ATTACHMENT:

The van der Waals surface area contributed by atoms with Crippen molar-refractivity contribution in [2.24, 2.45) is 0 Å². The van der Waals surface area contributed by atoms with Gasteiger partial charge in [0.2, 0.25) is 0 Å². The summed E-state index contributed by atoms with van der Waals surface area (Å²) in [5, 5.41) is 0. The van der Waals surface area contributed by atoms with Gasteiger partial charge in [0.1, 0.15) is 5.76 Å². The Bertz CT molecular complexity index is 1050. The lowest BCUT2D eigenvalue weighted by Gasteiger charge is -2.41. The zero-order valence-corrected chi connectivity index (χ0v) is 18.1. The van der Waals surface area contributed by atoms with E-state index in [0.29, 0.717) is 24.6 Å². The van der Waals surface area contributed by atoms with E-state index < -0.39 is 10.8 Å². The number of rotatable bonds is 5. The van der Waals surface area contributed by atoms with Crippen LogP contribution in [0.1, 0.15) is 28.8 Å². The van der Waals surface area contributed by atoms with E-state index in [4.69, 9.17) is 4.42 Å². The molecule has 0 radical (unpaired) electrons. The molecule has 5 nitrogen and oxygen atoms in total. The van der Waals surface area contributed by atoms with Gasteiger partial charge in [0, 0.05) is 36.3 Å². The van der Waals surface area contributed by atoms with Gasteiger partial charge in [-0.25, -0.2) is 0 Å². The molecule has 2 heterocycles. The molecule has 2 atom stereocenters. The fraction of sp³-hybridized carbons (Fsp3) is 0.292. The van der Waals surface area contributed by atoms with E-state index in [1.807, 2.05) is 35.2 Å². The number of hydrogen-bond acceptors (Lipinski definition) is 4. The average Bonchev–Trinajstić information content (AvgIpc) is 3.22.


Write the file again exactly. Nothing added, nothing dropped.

The van der Waals surface area contributed by atoms with Crippen molar-refractivity contribution in [2.24, 2.45) is 0 Å². The van der Waals surface area contributed by atoms with Gasteiger partial charge in [0.2, 0.25) is 0 Å². The summed E-state index contributed by atoms with van der Waals surface area (Å²) in [5, 5.41) is 0. The van der Waals surface area contributed by atoms with Gasteiger partial charge in [0.1, 0.15) is 5.76 Å². The Bertz CT molecular complexity index is 1050. The lowest BCUT2D eigenvalue weighted by Gasteiger charge is -2.41. The zero-order valence-corrected chi connectivity index (χ0v) is 18.1. The van der Waals surface area contributed by atoms with E-state index in [0.29, 0.717) is 24.6 Å². The van der Waals surface area contributed by atoms with E-state index < -0.39 is 10.8 Å². The number of rotatable bonds is 5. The van der Waals surface area contributed by atoms with Crippen LogP contribution in [0.1, 0.15) is 28.8 Å². The van der Waals surface area contributed by atoms with E-state index in [4.69, 9.17) is 4.42 Å². The molecule has 0 radical (unpaired) electrons. The molecule has 5 nitrogen and oxygen atoms in total. The van der Waals surface area contributed by atoms with Gasteiger partial charge in [0, 0.05) is 36.3 Å². The van der Waals surface area contributed by atoms with Gasteiger partial charge in [-0.25, -0.2) is 0 Å². The molecule has 2 heterocycles. The molecule has 2 atom stereocenters. The fraction of sp³-hybridized carbons (Fsp3) is 0.292. The van der Waals surface area contributed by atoms with E-state index in [1.807, 2.05) is 35.2 Å². The number of hydrogen-bond acceptors (Lipinski definition) is 4. The average Bonchev–Trinajstić information content (AvgIpc) is 3.22.